The massacre was largely condemned by international society and even in Israel. The Israeli Supreme Court wanted Sharon’s head, and Sharon resigned.
While every massacre is condemnable, all the other twelve massacres in the Lebanese Civil War are blatantly ignored, even if they had a higher number of victims, including another bigger massacre against the Sabra and Shatila’s Palestinian camp.
Here, let’s check if you are aware of any of them:
- 1975 Beirut bus massacre: April 13, 1975, 300 deaths. A group allegedly from the PLO (but actually Syrian Nazis, it took years for this information to become public) stormed a church during baptism and almost killed Phalangist Party leader Pierre Gemayel. Phalangists attacked another group from PLO who was on a bus returning from a political rally. It ignited the first spark of the war.
- Karantina massacre: January 18, 1976, Around 300–1,500 deaths. Karantina was a Muslim district in Beirut that was invaded by Phalangists.
- Damour massacre: January 20, 1976, 684 deaths. PLO soldiers massacred a small Christian town in the south of Beirut as revenge for Karantina.
- Tel al-Zaatar massacre: August 12, 1976, 1,500–5,000. The Christians militias united and besieged Tel al-Zaatar, a Palestinian refugee camp managed by UNRWA.
- Aishiyeh massacre: October 19-21, 1976, 60–80 deaths. Fatah and As-Sa’iqa, two Palestinian militias backed by Syria, massacred a small village called Aishiya in southern Lebanon.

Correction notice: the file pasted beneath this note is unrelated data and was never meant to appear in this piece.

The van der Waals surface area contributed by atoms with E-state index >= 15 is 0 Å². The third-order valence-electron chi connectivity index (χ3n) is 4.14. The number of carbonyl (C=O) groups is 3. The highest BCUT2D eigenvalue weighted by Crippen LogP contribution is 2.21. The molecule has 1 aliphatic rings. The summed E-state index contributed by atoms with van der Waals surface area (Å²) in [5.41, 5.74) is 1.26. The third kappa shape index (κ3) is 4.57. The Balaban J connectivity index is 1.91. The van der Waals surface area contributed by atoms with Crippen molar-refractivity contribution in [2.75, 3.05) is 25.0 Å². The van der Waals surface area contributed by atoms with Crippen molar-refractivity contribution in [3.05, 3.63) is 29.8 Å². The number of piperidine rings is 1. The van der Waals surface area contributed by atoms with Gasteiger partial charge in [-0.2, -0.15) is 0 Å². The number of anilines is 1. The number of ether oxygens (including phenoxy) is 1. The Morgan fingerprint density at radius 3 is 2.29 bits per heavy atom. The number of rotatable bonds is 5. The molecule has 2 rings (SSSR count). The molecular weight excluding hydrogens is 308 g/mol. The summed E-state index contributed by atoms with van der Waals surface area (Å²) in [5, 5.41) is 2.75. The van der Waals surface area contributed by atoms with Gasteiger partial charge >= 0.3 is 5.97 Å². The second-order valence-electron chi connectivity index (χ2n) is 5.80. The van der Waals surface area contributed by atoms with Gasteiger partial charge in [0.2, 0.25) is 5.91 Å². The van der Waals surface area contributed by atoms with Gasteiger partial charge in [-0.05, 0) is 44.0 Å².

- Ehden massacre: June 13, 1978, 40 deaths. Phalangists attacked a mansion belonging to the Frangieh, an influent Lebanese Muslim family.
- Safra massacre or the Day of the Long Knives: July 7, 1980, 83 deaths. The Phalange launched a surprise attack against the Tigers, the militia of President Camille Chamoun.
- Sabra and Shatila massacre: September 16, 1982, 700–3,500 deaths. Phalangists were asked by the IDF to check if there were terrorists in Sabra and Shatila refugee camps. Things went out of control really fast.
- Mountain Wars massacre: September 3, 1983, 500–1,600 deaths. The Druze, a long-standing enemy of the Christian Maronites from Lebanon, massacred their enemies and drove them out of South Mount Lebanon.
- US embassy bombing: April 18, 1983, 63 deaths. The Islamic Jihad Organization, a pro-Iranian backed militia, sent a suicide car driver to the US embassy in Beirut.
- Beirut barracks bombing: October 23, 1983, 307 deaths. The Islamic Jihad, Iranian backed militia, used two suicide truck drivers to explode against a peacekeeping force called Multinational Force in Lebanon.
- War of the Camps massacre (the bigger Sabra and Shatila Massacre): May 1985, 3,781 deaths. This disgusting infighting between Syrian militias and the PLO in the Palestinian refugee camps counted with Fatah fighting side by side with the Syrians against the PLO… against their own people.
- October 13 massacre: October 13, 1990, 740–940 deaths. Syrian Army executed Lebanese Christian militia and civilians after they had surrendered.
The Lebanese Civil war is an often ignored piece of middle east history. A war that prevented what could have been one of the only moderate, democratic Arab countries till today. Yasser Arafat and the Palestinians can take a piece of the blame. Yet all this does not really matter. The only reason why we know anything about this conflict because Israel was somewhat involved in one of the massacres
A great article Discussing this topic in more detail is Fred Maroun’s Why the world cares about 1982 Sabra and Shatila massacre.
He also brought in a great table showing how much attention does Sabra and Shatila massacre gained compared to the three other big massacres. Double standard anyone?